Bearberries are three species of dwarf shrubs in the genus Arctostaphylos. Unlike the other species of Arctostaphylos (see manzanita), they are adapted to Arctic and Subarctic climates, and have a circumpolar distribution in northern North America, Asia and Europe, one with a small highly disjunctive population in Central America.
The name "bearberry" for the plant derives from the edible fruit which is a favorite food of bears. The fruit, also called bearberries, are edible and are sometimes gathered as food for humans. The leaves of the plant are used in herbal medicine.
- Alpine bearberry: Arctostaphylos alpina (L.) Spreng (syn. Arctous alpinus (L.) Niedenzu). A procumbent shrub 10–30 centimetres (3.9–11.8 in) high. Leaves not winter green, but dead leaves persist on stems for several years. Berries dark purple to black. Distribution: circumpolar, at high latitudes, from Scotland east across Scandinavia, Russia, Alaska, Canada and Greenland; southern limits in Europe in the Pyrenees and the Alps, in Asia to the Altay Mountains, and in North America to British Columbia in the west, and Maine and New Hampshire in the United States in the east.
- Red bearberry: Arctostaphylos rubra (Rehd. & Wilson) Fernald (syn. Arctous rubra (Rehder and E.H. Wilson) Nakai; Arctous alpinus var. ruber Rehd. and Wilson). A procumbent shrub 10–30 centimetres (3.9–11.8 in) high. Leaves deciduous, falling in autumn to leave bare stems. Berries red. Distribution: in the mountains of Sichuan, southwestern China north and east to eastern Siberia, Alaska and northern Canada east to northern Quebec.
- Common bearberry: Arctostaphylos uva-ursi (L.) Spreng.
Other recorded old English common names include arberry, bear's grape, crowberry, foxberry, hog cranberry, kinnikinnick, mealberry, mountain box, mountain cranberry, mountain tobacco, sandberry, upland cranberry, and uva-ursi.
Phytochemicals and folk medicine
The plant contains diverse phytochemicals, including ursolic acid, tannic acid, gallic acid, some essential oils and resin, hydroquinones (mainly arbutin, up to 17%), tannins (up to 15%), phenolic glycosides and flavonoids.
Bearberry appears to be relatively safe, although large doses may cause nausea, vomiting, fever, chills, back pain and tinnitus. It should not be used during pregnancy, breast feeding, or in children or patients with kidney disease.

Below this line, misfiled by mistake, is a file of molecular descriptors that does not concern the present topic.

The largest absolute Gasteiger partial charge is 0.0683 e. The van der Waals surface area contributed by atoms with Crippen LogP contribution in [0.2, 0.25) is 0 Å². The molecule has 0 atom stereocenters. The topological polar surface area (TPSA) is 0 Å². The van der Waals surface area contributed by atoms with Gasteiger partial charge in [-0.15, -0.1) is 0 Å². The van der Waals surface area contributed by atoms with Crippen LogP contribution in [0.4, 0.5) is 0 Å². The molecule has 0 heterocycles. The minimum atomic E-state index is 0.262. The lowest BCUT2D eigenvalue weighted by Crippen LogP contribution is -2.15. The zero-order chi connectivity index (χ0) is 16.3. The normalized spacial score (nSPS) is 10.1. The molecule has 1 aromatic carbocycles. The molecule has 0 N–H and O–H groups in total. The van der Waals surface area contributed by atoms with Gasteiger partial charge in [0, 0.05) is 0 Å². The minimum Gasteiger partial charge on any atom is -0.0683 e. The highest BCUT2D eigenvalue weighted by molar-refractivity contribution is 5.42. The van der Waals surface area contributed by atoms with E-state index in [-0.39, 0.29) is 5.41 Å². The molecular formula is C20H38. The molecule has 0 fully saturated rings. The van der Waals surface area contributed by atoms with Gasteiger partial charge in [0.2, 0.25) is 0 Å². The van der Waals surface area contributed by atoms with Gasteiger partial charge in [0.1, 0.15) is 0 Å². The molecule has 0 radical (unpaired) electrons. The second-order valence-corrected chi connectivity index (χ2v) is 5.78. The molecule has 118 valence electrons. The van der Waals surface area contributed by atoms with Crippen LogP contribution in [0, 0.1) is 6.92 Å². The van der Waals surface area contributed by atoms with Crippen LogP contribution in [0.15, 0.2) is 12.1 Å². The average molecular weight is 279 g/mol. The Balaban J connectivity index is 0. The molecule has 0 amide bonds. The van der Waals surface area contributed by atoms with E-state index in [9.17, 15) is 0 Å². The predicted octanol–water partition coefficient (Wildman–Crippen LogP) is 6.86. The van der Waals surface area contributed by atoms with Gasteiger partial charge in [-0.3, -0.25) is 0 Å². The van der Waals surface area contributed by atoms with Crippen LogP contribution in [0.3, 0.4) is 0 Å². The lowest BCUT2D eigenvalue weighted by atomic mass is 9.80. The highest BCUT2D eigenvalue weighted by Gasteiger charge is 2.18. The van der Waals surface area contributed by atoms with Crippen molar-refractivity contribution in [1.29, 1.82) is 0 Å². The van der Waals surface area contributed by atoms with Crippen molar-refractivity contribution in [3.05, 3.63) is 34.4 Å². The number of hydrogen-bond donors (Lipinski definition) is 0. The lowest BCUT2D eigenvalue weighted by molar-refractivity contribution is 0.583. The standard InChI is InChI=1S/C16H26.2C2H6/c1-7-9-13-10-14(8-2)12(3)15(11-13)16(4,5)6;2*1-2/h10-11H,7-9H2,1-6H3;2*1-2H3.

The efficacy and safety of bearberry treatment in humans remains unproven, despite long-term use in folk medicine. Although human pilot studies exist, no clinical trials have been completed and consequently there are no conclusions about the safety or efficacy of using bearberry to treat any disease.
History and folklore
Bearberry was first documented in The Physicians of Myddfai, a 13th-century Welsh herbal. It was also described by Clusius in 1601, and recommended for medicinal use in 1763 by Gerhard and others. Often called uva-ursi, from the Latin uva, "grape, berry of the vine", ursi, "bear", i.e. "bear's grape". It first appeared in the London Pharmacopoeia in 1788.
In Strathnairn, Scotland there is a hill, known as Brin Mains, but which is known in Scottish Gaelic as "Cnoc nan Cnàimhseag" which means "The hill of the bearberries".
Folk tales suggest Marco Polo thought the Chinese were using it as a diuretic. Bearberry leaves are used medicinally in parts of Europe, and are officially classified as a phytomedicine. Native Americans use bearberry leaves with tobacco and other herbs in religious ceremonies, both as a smudge (type of incense) or smoked in a sacred pipe carrying the smoker's prayers to the Great Spirit. When mixed with tobacco or other herbs, it is referred to as kinnikinnick, from an Algonquian (probably Delaware) word for "mixture". Among the ingredients in kinnikinnick were non-poisonous sumac leaves, and the inner bark of certain bushes such as red osier dogwood (silky cornell), chokecherry, and alder, to improve the taste of the bearberry leaf.
- Janice J. Schofield (1989). Discovering wild plants: Alaska, western Canada, the Northwest. p. 217. ISBN 978-0-88240-355-7.
- Pegg, Ronald B.; Rybarczyk, Anna and Amarowicz, Ryszard (2008) "Chromatographic Separation of Tannin Fractions from a Bearberry-leaf (Arctostaphylos Uva-ursi L. Sprengel) Extract by Se-hplc – a Short Report" Polish Journal of Food and Nutrition Sciences 58(4): pp. 485–490
- Blumenthal M (translation from German) (1998). Therapeutic Guide to Herbal Medicines. Thieme. ISBN 978-0-9655555-0-0.
- Allen C. Bowling (2006). Complementary and Alternative Medicine and Multiple Sclerosis. Demos Medical Publishing. p. 127. ISBN 978-1-932603-54-5.
- Nordeng H. and Havnen, G.C. (2005) "Impact of socio-demographic factors, knowledge and attitude on the use of herbal drugs in pregnancy" Acta Obstetricia et Gynecologica Scandinavica 84(1): pp. 26–33, note 16, doi:10.1111/j.0001-6349.2005.00648.x.
- Jahodar L., Jilek P., Paktova M., and Dvorakova V. (1985) "Antimicrobial effect of arbutin and an extract of the leaves of Arctostaphylos uva-ursi in vitro" Ceskoslovenska Farmacie 34: pp. 174–178
- Robertson J. and Howard L. (1987) "Effect of carbohydrates on growth of Ureaplasma urealyticum and Mycoplasma hominis" Journal of Clinical Microbiology 25: pp. 160–161
- Parvez, Shoukat et al. (2006) "Survey and mechanism of skin depigmenting and lightening agents" Phytotherapy Res 20(1): pp.921 –934, doi:10.1002/ptr.1954
- Upham, Warren (2001). Minnesota Place Names: A Geographical Encyclopedia. Minnesota Historical Society Press. p. 481. ISBN 978-0-87351-396-8.
- Staff (2009) "Bearberry" Discovering Lewis and Clark The Lewis and Clark Fort Mandan Foundation
|Wikimedia Commons has media related to Arctostaphylos alpina.|
|Wikimedia Commons has media related to Arctostaphylos uva-ursi.|